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Title: Materiality and making in experiential ecologies
Author: Schofield, Thomas William
ISNI:       0000 0004 5370 0369
Awarding Body: University of Newcastle upon Tyne
Current Institution: University of Newcastle upon Tyne
Date of Award: 2015
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This practice-based thesis aims to inform new kinds of creative art and design practice that are engaged with the production and critique of new technological artefacts and systems. The core focus of this research is the role of materiality in making-processes as part of an ecology of technological experience, in other words an 'experiential ecology'. Building on an existing, ontological argument that meaning is an a priori property of being, a proposition for materiality's intrinsic historicity is developed. It is argued that material things have meaning, anterior to interpretation, and that consequently meaning is connected to objects' pasts. It is then described how a principal implication of this understanding in the context of making with contemporary technologies is the adoption of an 'archaeological' approach to studying and producing artefacts which engages with such pre-existing meanings. It is suggested that a possible consequence of this archaeological engagement, for practitioners, is that they view their making activities as situated within ecologies of existing agencies and interactions of the material world into which practice intervenes. Building on Dewey's articulation of the connection of aesthetics to the circumstances of art's production aesthetic experience within such ecologies integrates the activity of making to the material histories of artefacts. To inform making-practices thus conceived, a framework of five separate facets of materiality is developed: performative, distributed, spatio, temporal, fragile, and future-oriented. This framework is applied through a case study describing the making-process of a new artwork entitled 'Neurotic Armageddon Indicator'. The results of this application are examined to assess their contribution to the earlier introduced experiential ecology. This practice-based research makes the following contributions: (i) a design framework that defines five facets of materiality and suggested applications and benefits, (ii) a series of experimental artworks that articulate and develop that framework and (iii) an articulation of experiential ecologies that offers ways for designers and artists to contextualise their production as part of a vibrant material world.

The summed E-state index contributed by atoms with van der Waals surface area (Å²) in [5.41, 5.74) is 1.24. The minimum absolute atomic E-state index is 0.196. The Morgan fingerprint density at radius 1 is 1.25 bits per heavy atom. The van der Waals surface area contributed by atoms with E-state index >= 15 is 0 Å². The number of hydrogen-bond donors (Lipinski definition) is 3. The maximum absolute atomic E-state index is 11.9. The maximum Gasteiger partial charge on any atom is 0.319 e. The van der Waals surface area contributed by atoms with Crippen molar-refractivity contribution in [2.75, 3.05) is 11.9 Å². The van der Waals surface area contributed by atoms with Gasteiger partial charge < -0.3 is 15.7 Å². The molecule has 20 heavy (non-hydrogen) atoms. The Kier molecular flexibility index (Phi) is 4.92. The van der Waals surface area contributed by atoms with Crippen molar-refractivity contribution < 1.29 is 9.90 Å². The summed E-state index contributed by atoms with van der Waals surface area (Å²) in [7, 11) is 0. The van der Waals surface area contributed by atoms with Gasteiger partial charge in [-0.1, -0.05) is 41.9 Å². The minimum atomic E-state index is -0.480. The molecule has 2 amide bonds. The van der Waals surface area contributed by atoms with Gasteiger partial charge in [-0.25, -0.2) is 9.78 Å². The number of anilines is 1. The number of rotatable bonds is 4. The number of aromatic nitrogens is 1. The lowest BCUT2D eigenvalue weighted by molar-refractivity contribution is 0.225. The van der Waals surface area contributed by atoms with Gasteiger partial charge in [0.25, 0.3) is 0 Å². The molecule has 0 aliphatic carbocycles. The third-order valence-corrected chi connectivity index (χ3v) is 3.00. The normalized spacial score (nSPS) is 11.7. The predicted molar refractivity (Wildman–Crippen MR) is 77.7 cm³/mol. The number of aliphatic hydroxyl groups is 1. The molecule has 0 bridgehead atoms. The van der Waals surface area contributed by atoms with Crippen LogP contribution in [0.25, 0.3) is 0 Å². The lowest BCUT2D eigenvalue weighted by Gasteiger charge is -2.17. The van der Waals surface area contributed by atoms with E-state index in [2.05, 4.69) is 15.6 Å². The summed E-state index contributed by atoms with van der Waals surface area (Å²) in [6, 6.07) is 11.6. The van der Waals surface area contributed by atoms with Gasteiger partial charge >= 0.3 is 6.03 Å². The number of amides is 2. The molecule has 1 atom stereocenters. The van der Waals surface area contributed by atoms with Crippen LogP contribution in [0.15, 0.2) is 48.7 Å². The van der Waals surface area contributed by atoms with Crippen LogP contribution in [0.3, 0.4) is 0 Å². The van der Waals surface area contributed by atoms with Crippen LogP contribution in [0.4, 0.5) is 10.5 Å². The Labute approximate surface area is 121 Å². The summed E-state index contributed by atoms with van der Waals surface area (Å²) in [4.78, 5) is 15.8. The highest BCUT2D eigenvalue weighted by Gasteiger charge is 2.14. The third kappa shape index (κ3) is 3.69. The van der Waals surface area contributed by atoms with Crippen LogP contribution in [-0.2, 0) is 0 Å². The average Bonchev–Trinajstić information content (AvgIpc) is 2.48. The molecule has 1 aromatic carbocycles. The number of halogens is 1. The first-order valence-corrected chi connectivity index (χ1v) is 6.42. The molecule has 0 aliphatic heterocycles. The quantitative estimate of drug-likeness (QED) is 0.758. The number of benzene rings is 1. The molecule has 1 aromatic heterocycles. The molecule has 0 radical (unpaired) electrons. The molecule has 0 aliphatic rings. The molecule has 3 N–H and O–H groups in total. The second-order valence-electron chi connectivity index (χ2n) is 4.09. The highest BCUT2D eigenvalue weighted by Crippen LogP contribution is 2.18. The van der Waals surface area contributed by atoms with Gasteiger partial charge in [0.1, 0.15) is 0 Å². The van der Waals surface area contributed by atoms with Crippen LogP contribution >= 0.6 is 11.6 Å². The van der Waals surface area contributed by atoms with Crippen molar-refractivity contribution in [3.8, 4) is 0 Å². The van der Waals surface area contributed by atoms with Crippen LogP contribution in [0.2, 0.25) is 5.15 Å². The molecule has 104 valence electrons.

Supervisor: Not available Sponsor: Not available
Qualification Name: Thesis (Ph.D.) Qualification Level: Doctoral
EThOS ID:  DOI: Not available